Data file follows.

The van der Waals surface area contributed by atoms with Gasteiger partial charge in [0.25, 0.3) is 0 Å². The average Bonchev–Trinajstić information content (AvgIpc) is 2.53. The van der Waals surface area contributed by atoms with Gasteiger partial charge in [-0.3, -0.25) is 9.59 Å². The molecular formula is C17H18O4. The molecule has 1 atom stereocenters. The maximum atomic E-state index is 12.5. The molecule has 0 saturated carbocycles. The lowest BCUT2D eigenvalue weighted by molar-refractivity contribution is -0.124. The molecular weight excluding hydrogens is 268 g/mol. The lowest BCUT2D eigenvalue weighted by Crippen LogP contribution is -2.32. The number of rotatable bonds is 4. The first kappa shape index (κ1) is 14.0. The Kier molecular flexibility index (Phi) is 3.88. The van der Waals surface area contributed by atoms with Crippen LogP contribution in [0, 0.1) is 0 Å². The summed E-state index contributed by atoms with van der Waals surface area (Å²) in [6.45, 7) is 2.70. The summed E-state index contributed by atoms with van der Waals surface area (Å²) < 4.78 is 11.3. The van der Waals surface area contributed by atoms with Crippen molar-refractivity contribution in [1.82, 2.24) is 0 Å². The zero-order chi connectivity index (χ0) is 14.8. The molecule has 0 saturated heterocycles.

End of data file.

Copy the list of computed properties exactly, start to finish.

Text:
The van der Waals surface area contributed by atoms with Gasteiger partial charge in [0.25, 0.3) is 0 Å². The average Bonchev–Trinajstić information content (AvgIpc) is 2.53. The van der Waals surface area contributed by atoms with Gasteiger partial charge in [-0.3, -0.25) is 9.59 Å². The molecular formula is C17H18O4. The molecule has 1 atom stereocenters. The maximum atomic E-state index is 12.5. The molecule has 0 saturated carbocycles. The lowest BCUT2D eigenvalue weighted by molar-refractivity contribution is -0.124. The molecular weight excluding hydrogens is 268 g/mol. The lowest BCUT2D eigenvalue weighted by Crippen LogP contribution is -2.32. The number of rotatable bonds is 4. The first kappa shape index (κ1) is 14.0. The Kier molecular flexibility index (Phi) is 3.88. The van der Waals surface area contributed by atoms with Crippen LogP contribution in [0, 0.1) is 0 Å². The summed E-state index contributed by atoms with van der Waals surface area (Å²) in [6.45, 7) is 2.70. The summed E-state index contributed by atoms with van der Waals surface area (Å²) < 4.78 is 11.3. The van der Waals surface area contributed by atoms with Crippen molar-refractivity contribution in [1.82, 2.24) is 0 Å². The zero-order chi connectivity index (χ0) is 14.8. The molecule has 0 saturated heterocycles.